Versus the competiton:
Chevy’s practical wagon gets job done
Chevrolet clearly is trying to stir things up in the family vehicle market with its all-new 2004 Malibu Maxx, a mid-size four-door that looks like a cross between a traditional station wagon and a hatchback.
A companion to the standard Malibu sedan, the Maxx packs a raft of features into a comfortable package that’s not as affordable as we’d like to see.
We tested an uplevel Malibu Maxx LT with only a few options. The bottom line: $26,740.
SHE: The Malibu Maxx is an ugly duckling on the outside and a swan on the inside. The exterior looks bulky and old-fashioned, especially from the rear, and I think a lot of people would walk right past it in the dealership car lot. That’s a shame because it’s very family-friendly and functional on the inside. I really like the setup of the driver’s seat with the height adjuster and the adjustable pedals, perfect for petite women. A couple of flicks of the switches and you feel like you’ve got a custom-made seat. But the back seat is where the Maxx really socks it to the competition. The split rear seat is adjustable fore and aft and the back can be raked back if you really feel like relaxing.
HE: Funny you should mention seats. I’m so impressed by what was obviously a lot of thought on Chevy’s part to cram plenty of features and equipment into this vehicle. Take the front seats. On the LT, they’re heated and trimmed in leather, with great perforated-suede inserts. They’re also roomy and supportive. But then they go and do something dumb, like give you a driver’s seat with power height and fore/aft adjustment, but a manual recline mechanism. It struck me as a cheap and annoying way to save a buck or two. And the passenger doesn’t get power seat adjusters at all.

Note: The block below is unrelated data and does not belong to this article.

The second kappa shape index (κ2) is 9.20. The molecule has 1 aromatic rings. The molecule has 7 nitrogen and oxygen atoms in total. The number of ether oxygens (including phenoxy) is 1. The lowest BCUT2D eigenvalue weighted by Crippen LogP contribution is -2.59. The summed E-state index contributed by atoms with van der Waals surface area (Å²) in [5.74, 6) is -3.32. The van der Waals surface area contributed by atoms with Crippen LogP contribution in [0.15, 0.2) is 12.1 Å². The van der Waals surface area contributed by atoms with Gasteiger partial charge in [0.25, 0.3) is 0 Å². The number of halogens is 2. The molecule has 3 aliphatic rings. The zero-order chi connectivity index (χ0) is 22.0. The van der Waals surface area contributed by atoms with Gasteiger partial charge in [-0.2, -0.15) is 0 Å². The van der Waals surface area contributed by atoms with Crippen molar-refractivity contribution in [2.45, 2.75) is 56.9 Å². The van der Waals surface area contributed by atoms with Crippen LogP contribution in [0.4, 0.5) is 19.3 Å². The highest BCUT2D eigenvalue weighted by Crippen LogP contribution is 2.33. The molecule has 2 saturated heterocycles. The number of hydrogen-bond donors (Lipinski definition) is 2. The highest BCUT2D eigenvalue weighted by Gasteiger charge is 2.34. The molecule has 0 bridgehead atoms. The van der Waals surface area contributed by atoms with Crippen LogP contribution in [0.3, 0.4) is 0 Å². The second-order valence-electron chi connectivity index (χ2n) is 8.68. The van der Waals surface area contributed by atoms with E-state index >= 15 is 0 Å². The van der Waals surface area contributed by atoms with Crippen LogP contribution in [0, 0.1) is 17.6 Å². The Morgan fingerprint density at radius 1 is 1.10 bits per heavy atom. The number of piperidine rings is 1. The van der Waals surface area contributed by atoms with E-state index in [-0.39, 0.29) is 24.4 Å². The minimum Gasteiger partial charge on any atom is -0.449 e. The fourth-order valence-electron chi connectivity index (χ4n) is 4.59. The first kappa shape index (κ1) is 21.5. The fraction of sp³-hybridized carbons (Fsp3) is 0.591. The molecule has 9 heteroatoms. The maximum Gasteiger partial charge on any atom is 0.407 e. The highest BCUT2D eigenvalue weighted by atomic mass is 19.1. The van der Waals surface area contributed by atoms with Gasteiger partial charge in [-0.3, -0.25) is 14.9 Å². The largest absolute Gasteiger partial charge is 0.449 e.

SHE: Sounds like you were looking for something to complain about.
HE: In fact, my experience in the Maxx was pleasant, and I’d have no trouble recommending it to many families who can afford the price.
SHE: It is a great family vehicle, superior at keeping occupants entertained. It was in this car that I first really began to appreciate the wonders of XM satellite radio, which is a $325 option on the Maxx LT. I was fascinated by the fact that I could tune into the BBC, then ESPN and even get traffic reports tailored for a number of U.S. cities from Detroit to Tampa, with little or no commercial interruptions. Rear-seat occupants can be occupied by a flip-up DVD unit that costs $995. The backs of the front seats have map pockets to store the remote and the wireless headphones.
HE: While we’re on the subject of families, we should note that the Maxx LT comes with a nice complement of safety equipment, including side-curtain air bags, antilock brakes and traction control. I expect most dads and moms will be happy, too, with the 3.5-liter V-6, which makes 200 horsepower and is coupled with a four-speed automati c transmission. The Environmental Protection Agency rates this combination at 30 miles per gallon in highway driving, which is pretty amazing. But I wonder how much Chevy could have improved the performance and the mileage by offering a five-speed automatic.
SHE: You forgot to mention the family acid test.
HE: Driving with your mother-in-law in the back seat?
SHE: No, silly. We took the Maxx to Wal-Mart and loaded it up with lots of groceries and gear. I did have a couple of gripes about the interior. While it’s comfortable and generally well put together, I thought the buttons on the instrument panel looked too cheap and plasticky. Also, the rear shades on the skylights could be improved. They are a bit difficult to latch and the shades are tightly wound and tend to snap back quickly.
HE: My gripes were mostly minor. I suppose the biggest one concerns the new electric power steering, which feels a bit sluggish, particularly in quick lane ch nges, and vaguely disconnected from the road. But it.s not that big a deal. The price still throws me, though, and it may give some family buyers pause. My other thought is that for not much more money, you can get a Volvo V70, which is larger and more powerful, and has considerably more cachet.
SHE: Hey, the Malibu Maxx is not going to do much to improve your image at the country club. But if you look at cars as appliances . and I don.t think there.s anything wrong with that attitude . you.re going to be satisfied with this practical performer.